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The Many Ways We Seek Peace

Updates from several Partner Congregations

Our Partner Congregations do an amazing job of seeking peace in many forms in many ways. Of late, we’ve been especially moved by these efforts to make prayers for peace specific and meaningful.

Our partners, the Baptist Peacemakers of Rhode Island, participated in an interfaith memorial for victims of gun violence which included the blessing of a quilt made from clothing of five Rhode Islanders slain by guns. The service was intended as a memorial for those lost to gun violence and a consolation to their loved ones.

The Memorial Quilt was created as part of the Mothers’ Dream Quilt Project of Moms Demand Action for Gun Sense in America. It is being made available to members of the Rhode Island Religious Coalition for display in services of prayer and concern for gun violence. It will represent Rhode Island in the National Quilt Exhibit and go on tour with quilts from every state.

Our partners at Calvary Baptist in Washington, DC linked memory to action in a “Prayers for Peace” service that included a remembrance of  the 35th anniversary of the assassination of Archbishop Oscar Arnulfo Romero and education about about the current struggle in El Salvador to prevent the privatization of the nation’s water supply.

The Riverside Church of New York City held a Lenten service similar to the Seven Last Words of Jesus traditionally preached on Good Friday linking state-sponsored execution of Jesus with recent state violence in the US. Called Seven Last Words: Strange Fruit Speaks, the service focused on the final words uttered by seven black people slain by police, security personnel, or vigilantes. The preaching "texts" for sermons came from Eric Garner ("I Can't Breathe); Renisha McBride ("I Want to Go Home"), and Michael Brown ("Don't Shoot!"), among others.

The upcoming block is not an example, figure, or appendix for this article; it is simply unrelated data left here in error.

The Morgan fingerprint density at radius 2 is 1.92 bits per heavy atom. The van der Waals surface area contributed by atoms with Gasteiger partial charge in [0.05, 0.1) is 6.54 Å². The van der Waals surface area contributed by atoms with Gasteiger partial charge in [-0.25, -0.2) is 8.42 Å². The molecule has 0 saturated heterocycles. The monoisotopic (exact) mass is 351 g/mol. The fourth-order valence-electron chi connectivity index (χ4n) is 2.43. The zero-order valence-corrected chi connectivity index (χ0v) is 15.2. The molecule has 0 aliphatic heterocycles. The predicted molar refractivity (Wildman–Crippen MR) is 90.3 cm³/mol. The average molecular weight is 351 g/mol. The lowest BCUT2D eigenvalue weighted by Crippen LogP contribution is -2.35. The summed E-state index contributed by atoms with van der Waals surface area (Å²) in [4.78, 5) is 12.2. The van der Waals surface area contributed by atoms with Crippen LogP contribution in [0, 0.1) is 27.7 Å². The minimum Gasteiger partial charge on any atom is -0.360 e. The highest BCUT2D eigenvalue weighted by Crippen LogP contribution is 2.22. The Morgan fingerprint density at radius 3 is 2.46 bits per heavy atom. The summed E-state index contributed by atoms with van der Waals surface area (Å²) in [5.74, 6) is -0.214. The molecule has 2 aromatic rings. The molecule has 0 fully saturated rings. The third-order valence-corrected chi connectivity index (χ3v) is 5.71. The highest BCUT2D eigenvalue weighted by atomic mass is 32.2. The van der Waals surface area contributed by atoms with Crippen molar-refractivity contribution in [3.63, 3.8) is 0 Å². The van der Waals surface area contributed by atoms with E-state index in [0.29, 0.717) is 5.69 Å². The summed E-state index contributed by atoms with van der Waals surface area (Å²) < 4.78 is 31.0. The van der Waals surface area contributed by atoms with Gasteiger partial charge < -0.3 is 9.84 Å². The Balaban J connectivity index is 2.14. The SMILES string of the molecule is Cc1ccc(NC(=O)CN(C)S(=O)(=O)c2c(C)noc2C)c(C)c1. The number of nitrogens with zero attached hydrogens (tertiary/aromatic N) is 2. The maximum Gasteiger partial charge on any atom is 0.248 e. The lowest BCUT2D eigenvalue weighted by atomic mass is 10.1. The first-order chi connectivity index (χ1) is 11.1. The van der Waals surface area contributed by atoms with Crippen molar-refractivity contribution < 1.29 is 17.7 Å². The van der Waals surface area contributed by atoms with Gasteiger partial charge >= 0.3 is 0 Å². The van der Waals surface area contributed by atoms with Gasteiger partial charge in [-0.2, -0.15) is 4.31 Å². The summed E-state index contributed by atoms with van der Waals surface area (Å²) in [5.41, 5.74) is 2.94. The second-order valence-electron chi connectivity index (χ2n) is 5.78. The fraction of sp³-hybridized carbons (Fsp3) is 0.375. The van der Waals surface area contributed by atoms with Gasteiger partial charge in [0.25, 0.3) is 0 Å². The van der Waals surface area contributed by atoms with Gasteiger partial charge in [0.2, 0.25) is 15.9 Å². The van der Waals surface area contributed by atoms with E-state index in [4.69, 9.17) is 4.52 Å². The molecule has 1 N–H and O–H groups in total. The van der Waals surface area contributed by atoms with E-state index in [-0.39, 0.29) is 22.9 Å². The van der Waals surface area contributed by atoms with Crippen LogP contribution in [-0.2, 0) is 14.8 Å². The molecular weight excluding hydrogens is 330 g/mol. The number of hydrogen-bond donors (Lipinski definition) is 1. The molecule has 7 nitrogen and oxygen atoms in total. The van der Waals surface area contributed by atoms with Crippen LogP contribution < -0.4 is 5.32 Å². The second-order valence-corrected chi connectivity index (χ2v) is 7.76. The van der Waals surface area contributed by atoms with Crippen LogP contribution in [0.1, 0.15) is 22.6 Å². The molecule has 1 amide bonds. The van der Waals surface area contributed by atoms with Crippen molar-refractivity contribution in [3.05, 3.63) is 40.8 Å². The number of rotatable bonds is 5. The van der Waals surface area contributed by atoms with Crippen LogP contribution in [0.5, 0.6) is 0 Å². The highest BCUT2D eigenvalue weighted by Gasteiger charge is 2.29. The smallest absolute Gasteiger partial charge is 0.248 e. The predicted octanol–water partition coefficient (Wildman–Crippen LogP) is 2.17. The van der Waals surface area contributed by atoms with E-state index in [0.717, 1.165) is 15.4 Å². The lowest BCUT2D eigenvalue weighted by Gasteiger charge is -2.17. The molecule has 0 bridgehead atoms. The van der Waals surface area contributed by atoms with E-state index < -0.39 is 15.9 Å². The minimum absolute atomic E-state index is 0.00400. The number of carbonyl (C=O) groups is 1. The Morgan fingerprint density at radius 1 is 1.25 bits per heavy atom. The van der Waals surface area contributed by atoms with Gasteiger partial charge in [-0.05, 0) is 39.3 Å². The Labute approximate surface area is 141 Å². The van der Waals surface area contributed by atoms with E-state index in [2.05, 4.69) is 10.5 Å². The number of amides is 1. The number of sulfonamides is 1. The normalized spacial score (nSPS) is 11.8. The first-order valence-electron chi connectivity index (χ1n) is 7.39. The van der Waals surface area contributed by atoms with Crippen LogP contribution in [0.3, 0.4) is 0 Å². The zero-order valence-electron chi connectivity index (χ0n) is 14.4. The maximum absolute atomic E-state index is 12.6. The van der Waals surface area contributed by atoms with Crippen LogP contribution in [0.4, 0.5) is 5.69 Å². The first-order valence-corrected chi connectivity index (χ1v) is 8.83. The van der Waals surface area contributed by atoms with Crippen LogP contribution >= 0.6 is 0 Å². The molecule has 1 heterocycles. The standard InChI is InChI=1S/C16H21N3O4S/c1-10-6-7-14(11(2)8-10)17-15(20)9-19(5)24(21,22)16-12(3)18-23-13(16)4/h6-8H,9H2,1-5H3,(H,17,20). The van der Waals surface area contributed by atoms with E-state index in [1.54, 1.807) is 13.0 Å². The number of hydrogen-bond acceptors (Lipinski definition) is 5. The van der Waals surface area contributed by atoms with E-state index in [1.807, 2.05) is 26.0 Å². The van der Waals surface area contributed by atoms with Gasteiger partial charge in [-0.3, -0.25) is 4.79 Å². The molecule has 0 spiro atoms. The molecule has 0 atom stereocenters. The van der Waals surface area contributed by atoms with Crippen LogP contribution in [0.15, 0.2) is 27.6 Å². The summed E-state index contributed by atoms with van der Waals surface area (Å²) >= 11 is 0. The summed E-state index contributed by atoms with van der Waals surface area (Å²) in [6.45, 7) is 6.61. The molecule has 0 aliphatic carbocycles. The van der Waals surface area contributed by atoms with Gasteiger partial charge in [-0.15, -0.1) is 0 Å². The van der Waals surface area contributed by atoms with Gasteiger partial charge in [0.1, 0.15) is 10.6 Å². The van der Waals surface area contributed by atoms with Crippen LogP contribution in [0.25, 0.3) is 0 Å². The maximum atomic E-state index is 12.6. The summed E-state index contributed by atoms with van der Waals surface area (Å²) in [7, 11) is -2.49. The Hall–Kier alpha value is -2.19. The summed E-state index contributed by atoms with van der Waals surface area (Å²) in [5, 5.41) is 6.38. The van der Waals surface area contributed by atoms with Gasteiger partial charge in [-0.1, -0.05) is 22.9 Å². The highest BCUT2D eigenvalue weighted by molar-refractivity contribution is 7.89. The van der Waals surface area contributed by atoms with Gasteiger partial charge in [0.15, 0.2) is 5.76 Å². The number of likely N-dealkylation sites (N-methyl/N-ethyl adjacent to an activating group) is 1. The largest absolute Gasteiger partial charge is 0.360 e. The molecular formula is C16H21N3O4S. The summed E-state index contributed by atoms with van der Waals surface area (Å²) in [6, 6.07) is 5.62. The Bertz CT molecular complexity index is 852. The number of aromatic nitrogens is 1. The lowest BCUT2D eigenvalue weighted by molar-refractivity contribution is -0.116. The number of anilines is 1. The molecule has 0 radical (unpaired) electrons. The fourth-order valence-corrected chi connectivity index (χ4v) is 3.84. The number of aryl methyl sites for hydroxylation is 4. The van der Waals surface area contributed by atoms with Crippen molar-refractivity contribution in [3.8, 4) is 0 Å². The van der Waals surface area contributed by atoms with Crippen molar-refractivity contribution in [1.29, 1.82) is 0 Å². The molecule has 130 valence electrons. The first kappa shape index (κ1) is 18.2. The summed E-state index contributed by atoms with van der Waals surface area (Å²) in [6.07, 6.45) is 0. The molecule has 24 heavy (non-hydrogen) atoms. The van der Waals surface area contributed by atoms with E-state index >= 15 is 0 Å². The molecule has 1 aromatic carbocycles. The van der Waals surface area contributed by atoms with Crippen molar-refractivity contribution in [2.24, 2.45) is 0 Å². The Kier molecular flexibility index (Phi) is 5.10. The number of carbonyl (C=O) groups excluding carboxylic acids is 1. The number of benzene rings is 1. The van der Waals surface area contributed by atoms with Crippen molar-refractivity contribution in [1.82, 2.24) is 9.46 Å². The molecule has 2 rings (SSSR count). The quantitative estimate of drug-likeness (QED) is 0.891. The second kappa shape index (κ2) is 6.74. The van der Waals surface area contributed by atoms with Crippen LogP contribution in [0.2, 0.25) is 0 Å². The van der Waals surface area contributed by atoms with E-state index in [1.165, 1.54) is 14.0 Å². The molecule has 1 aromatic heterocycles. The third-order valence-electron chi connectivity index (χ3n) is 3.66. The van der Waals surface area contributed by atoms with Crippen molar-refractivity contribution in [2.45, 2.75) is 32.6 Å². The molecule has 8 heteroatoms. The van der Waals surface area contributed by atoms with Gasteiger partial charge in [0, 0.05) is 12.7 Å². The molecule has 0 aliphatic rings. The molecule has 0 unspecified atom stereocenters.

In announcing the service, the church wrote:

This epidemic of racialized state violence has a long history in this country, from slavery and lynchings, to Jim Crow and mass incarceration. As theologian James Cone writes in his book The Cross and the Lynching Tree, "every time a white mob lynched a black person, they lynched Jesus." The state-sponsored execution of Jesus can be directly linked, both theologically and politically, to the execution of black bodies in America. What is our response to the deaths of Michael Brown, Eric Garner, Tarika Wilson, Oscar Grant, Renisha McBride, and Trayvon Martin, just to name a few? Silence is not an option because silence in the face of suffering and injustice is sin.

How are we to express our righteous indignation? How can we respond, with integrity, to racialized violence? As Jesus calls on us to remember his death, so are we to remember the deaths of those "crucified" in our midst. The voices of the executed are crying from the ground, calling us as disciples of Jesus to remember them and advocate for justice. How may we do this?

The Church is in desperate need of a political theology that speaks to our theological convictions as well as articulates our political commitments. We pray that this service will be one step in that direction. And the voluntary offering collected during the service will be donated to local organizations working to end police brutality and other forms of state violence.

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